Palming the basketball, also known as carrying, is a violation that results in a turnover when called on a ball handler. A palming violation should not be confused with "palming the ball," which is a technique that refers to gripping the ball with one hand.
A player has committed a palming violation if he/she places his/her hand under the ball while dribbling and moves to another spot on the court or stops his/her dribbling motion briefly before continuing again. Because a good crossover is often quick and low to the ground, a player might accidentally palm the ball when performing the move. This is because palming the ball makes it easier to control, even when done unintentionally.
Palming the ball is illegal because it gives the ball handler an unfair advantage over the defender. If the ball handler can pick up the ball and and easily make the defender think he/she is going to stop dribbling, only to put the ball back down on the floor, then it would be much easier for the ball handler to shift the defender off balance and get to the basket.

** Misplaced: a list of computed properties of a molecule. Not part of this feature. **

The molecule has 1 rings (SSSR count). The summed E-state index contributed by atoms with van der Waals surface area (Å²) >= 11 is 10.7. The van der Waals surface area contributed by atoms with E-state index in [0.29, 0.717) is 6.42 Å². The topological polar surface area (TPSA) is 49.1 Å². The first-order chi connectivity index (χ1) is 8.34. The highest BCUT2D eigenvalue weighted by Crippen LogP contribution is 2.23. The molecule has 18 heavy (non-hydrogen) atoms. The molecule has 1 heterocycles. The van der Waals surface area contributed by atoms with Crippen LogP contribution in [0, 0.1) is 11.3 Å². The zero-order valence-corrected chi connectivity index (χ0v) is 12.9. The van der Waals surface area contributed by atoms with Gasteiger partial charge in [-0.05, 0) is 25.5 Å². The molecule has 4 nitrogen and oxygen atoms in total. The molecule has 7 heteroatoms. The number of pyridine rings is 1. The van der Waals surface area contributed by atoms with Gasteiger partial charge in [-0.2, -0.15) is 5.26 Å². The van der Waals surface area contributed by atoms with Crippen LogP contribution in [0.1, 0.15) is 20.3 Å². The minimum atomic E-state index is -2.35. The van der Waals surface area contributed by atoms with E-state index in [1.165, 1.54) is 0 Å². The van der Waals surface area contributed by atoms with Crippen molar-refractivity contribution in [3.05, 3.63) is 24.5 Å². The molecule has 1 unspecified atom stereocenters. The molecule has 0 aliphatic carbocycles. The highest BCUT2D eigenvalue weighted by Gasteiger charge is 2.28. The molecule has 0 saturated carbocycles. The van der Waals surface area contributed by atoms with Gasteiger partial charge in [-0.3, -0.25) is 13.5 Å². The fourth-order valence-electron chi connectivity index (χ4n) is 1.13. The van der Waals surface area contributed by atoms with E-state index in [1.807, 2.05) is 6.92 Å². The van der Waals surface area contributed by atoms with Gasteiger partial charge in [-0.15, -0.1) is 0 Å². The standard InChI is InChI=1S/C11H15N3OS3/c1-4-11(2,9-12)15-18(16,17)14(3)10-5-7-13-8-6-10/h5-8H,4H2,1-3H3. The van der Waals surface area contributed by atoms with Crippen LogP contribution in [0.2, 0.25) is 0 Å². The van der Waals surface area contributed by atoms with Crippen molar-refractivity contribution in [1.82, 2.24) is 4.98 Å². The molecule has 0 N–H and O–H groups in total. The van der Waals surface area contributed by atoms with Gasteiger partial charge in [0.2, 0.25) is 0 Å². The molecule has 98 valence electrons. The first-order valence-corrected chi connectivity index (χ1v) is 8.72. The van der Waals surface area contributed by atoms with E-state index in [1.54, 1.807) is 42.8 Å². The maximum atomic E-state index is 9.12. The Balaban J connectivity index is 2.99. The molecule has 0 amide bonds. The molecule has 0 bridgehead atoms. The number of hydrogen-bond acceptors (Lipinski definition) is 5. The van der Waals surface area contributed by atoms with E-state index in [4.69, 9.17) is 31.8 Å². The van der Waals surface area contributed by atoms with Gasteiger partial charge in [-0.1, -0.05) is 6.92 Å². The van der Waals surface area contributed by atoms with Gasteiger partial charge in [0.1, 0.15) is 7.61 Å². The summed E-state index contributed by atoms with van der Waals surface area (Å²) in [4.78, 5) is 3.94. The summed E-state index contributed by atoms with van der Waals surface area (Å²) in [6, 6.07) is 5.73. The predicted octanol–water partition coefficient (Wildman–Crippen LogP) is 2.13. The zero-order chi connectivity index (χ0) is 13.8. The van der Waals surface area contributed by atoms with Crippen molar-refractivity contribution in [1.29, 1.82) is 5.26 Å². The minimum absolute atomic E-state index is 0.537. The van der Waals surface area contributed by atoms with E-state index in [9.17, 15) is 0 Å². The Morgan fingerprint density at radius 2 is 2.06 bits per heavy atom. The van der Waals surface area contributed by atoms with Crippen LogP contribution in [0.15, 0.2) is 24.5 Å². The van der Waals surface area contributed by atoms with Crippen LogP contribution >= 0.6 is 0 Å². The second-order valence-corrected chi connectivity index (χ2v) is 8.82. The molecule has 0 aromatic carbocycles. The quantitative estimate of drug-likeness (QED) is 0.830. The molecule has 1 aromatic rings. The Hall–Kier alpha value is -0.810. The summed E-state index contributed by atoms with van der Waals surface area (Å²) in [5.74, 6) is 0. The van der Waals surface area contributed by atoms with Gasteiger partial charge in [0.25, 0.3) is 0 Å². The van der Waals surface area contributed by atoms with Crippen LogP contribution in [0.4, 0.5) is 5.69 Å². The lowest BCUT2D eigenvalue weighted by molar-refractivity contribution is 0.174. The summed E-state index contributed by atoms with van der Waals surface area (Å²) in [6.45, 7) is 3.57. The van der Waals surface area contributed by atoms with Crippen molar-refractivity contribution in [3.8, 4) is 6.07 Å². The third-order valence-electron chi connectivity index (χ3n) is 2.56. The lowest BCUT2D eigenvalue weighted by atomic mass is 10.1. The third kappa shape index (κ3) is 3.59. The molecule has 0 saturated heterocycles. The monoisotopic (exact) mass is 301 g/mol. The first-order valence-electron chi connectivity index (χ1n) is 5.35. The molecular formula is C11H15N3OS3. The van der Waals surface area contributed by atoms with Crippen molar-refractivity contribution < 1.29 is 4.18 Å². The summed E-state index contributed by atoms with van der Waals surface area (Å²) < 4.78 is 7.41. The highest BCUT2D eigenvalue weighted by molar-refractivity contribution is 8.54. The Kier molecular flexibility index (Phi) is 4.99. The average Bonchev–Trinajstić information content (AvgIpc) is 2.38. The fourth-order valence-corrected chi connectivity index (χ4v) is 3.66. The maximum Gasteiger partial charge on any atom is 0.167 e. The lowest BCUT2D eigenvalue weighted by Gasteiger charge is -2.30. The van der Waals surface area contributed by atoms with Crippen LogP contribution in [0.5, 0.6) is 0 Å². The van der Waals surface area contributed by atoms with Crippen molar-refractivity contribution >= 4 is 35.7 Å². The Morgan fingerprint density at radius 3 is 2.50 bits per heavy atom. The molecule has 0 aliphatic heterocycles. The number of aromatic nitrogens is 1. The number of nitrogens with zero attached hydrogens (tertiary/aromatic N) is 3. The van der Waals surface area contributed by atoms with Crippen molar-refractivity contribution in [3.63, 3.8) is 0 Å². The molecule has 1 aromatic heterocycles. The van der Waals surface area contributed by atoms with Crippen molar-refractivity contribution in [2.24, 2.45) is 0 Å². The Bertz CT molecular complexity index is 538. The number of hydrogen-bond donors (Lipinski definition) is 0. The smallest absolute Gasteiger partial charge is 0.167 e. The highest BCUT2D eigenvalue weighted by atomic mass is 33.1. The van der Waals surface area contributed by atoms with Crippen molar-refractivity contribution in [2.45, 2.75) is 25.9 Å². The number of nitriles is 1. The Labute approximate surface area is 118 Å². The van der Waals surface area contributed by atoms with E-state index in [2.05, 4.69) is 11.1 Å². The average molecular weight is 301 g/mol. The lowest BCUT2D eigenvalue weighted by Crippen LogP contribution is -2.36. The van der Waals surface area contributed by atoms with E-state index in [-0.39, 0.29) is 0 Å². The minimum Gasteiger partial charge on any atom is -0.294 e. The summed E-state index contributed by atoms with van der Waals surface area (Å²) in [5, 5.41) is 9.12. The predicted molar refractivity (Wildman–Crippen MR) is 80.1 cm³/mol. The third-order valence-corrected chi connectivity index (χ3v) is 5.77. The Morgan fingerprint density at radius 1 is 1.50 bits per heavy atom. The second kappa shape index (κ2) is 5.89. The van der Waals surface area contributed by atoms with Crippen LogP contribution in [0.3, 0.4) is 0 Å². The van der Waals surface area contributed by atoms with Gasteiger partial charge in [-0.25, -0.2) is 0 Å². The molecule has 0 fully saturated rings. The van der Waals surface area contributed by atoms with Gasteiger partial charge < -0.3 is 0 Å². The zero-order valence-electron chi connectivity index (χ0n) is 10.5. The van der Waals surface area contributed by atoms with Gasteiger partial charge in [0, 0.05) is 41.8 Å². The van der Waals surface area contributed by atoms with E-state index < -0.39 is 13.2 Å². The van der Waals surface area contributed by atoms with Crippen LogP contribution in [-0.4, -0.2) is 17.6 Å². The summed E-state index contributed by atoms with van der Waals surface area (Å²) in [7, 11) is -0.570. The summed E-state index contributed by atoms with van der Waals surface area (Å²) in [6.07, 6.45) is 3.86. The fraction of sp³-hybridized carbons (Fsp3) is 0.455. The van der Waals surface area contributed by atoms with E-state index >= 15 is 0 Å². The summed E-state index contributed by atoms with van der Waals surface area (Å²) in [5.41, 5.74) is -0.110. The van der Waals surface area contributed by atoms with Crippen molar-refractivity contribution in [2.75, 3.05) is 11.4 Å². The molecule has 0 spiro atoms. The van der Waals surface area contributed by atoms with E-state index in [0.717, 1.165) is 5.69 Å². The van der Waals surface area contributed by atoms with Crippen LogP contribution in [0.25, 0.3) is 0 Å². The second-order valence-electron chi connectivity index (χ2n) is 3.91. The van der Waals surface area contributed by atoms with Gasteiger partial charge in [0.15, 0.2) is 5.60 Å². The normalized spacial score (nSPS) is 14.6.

Sometimes, a player is thought to carry the ball if he/she loses control of the ball, leading to a particularly high dribble. However, as long as the dribbler's hand stays on top of the ball, it is not a palming violation.
In earlier eras of the game, players could only dribble with their hands on the top of the ball. As time went on, though, players got away with bringing their hands further and further down on the side of the ball. The evolution of the modern legal dribble started with Archie Clark, who is credited with being one of the first users of a real crossover. Countless players have continued to use what was once considered to be a palming violation, such as Allen Iverson, but have continually gotten away with breaking the rules. These players have now essentially changed the rulebook.